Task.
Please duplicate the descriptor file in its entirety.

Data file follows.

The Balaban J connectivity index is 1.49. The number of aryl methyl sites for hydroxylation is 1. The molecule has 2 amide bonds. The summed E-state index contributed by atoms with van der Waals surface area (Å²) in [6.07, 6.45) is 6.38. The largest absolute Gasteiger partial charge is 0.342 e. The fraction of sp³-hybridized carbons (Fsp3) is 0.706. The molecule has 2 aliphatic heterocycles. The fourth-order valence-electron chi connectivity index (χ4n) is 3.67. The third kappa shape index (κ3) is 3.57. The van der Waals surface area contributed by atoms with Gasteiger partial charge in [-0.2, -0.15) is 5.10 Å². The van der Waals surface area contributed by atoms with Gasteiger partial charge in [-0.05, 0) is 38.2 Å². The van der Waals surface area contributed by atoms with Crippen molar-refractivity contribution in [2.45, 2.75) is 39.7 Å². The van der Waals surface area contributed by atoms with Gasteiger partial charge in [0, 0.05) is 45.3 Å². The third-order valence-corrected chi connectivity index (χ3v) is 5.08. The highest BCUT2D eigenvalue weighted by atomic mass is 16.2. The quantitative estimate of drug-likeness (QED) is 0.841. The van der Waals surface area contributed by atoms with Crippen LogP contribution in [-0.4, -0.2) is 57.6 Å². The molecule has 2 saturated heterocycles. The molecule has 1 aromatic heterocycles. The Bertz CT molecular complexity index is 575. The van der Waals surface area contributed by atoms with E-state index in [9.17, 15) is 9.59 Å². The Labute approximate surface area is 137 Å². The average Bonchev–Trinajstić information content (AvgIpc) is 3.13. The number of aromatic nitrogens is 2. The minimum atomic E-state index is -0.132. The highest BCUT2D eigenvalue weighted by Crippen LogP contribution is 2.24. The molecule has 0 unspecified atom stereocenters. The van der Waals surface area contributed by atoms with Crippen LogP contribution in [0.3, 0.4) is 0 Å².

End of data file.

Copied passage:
The Balaban J connectivity index is 1.49. The number of aryl methyl sites for hydroxylation is 1. The molecule has 2 amide bonds. The summed E-state index contributed by atoms with van der Waals surface area (Å²) in [6.07, 6.45) is 6.38. The largest absolute Gasteiger partial charge is 0.342 e. The fraction of sp³-hybridized carbons (Fsp3) is 0.706. The molecule has 2 aliphatic heterocycles. The fourth-order valence-electron chi connectivity index (χ4n) is 3.67. The third kappa shape index (κ3) is 3.57. The van der Waals surface area contributed by atoms with Gasteiger partial charge in [-0.2, -0.15) is 5.10 Å². The van der Waals surface area contributed by atoms with Gasteiger partial charge in [-0.05, 0) is 38.2 Å². The van der Waals surface area contributed by atoms with Crippen molar-refractivity contribution in [2.45, 2.75) is 39.7 Å². The van der Waals surface area contributed by atoms with Gasteiger partial charge in [0, 0.05) is 45.3 Å². The third-order valence-corrected chi connectivity index (χ3v) is 5.08. The highest BCUT2D eigenvalue weighted by atomic mass is 16.2. The quantitative estimate of drug-likeness (QED) is 0.841. The van der Waals surface area contributed by atoms with Crippen LogP contribution in [-0.4, -0.2) is 57.6 Å². The molecule has 2 saturated heterocycles. The molecule has 1 aromatic heterocycles. The Bertz CT molecular complexity index is 575. The van der Waals surface area contributed by atoms with E-state index in [9.17, 15) is 9.59 Å². The Labute approximate surface area is 137 Å². The average Bonchev–Trinajstić information content (AvgIpc) is 3.13. The number of aromatic nitrogens is 2. The minimum atomic E-state index is -0.132. The highest BCUT2D eigenvalue weighted by Crippen LogP contribution is 2.24. The molecule has 0 unspecified atom stereocenters. The van der Waals surface area contributed by atoms with Crippen LogP contribution in [0.3, 0.4) is 0 Å².